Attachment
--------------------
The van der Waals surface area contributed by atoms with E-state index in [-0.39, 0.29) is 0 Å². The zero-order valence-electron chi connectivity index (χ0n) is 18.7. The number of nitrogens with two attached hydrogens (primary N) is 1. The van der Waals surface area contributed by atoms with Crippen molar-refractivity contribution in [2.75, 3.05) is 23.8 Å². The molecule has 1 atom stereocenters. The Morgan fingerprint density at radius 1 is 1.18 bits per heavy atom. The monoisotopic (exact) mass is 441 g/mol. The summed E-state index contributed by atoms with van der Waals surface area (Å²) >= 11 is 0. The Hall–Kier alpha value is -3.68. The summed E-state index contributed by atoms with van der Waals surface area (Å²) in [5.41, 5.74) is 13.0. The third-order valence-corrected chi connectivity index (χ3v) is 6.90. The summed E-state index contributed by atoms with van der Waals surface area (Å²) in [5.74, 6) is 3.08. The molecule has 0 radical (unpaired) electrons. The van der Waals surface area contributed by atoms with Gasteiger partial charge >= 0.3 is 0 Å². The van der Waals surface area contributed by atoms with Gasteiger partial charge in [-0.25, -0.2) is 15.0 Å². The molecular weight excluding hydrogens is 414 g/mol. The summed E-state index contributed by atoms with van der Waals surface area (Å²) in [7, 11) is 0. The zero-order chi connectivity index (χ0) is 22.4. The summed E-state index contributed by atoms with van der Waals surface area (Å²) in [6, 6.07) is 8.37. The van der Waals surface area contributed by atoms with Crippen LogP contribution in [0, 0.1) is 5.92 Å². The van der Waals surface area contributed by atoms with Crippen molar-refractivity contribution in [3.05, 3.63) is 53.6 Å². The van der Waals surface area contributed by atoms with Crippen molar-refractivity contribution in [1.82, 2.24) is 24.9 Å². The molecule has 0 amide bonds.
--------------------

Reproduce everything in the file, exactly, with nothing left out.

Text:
The van der Waals surface area contributed by atoms with E-state index in [-0.39, 0.29) is 0 Å². The zero-order valence-electron chi connectivity index (χ0n) is 18.7. The number of nitrogens with two attached hydrogens (primary N) is 1. The van der Waals surface area contributed by atoms with Crippen molar-refractivity contribution in [2.75, 3.05) is 23.8 Å². The molecule has 1 atom stereocenters. The Morgan fingerprint density at radius 1 is 1.18 bits per heavy atom. The monoisotopic (exact) mass is 441 g/mol. The summed E-state index contributed by atoms with van der Waals surface area (Å²) >= 11 is 0. The Hall–Kier alpha value is -3.68. The summed E-state index contributed by atoms with van der Waals surface area (Å²) in [5.41, 5.74) is 13.0. The third-order valence-corrected chi connectivity index (χ3v) is 6.90. The summed E-state index contributed by atoms with van der Waals surface area (Å²) in [5.74, 6) is 3.08. The molecule has 0 radical (unpaired) electrons. The van der Waals surface area contributed by atoms with Gasteiger partial charge >= 0.3 is 0 Å². The van der Waals surface area contributed by atoms with Gasteiger partial charge in [-0.25, -0.2) is 15.0 Å². The molecular weight excluding hydrogens is 414 g/mol. The summed E-state index contributed by atoms with van der Waals surface area (Å²) in [7, 11) is 0. The zero-order chi connectivity index (χ0) is 22.4. The summed E-state index contributed by atoms with van der Waals surface area (Å²) in [6, 6.07) is 8.37. The van der Waals surface area contributed by atoms with Crippen LogP contribution in [0, 0.1) is 5.92 Å². The van der Waals surface area contributed by atoms with Crippen molar-refractivity contribution in [3.05, 3.63) is 53.6 Å². The van der Waals surface area contributed by atoms with Crippen molar-refractivity contribution in [1.82, 2.24) is 24.9 Å². The molecule has 0 amide bonds.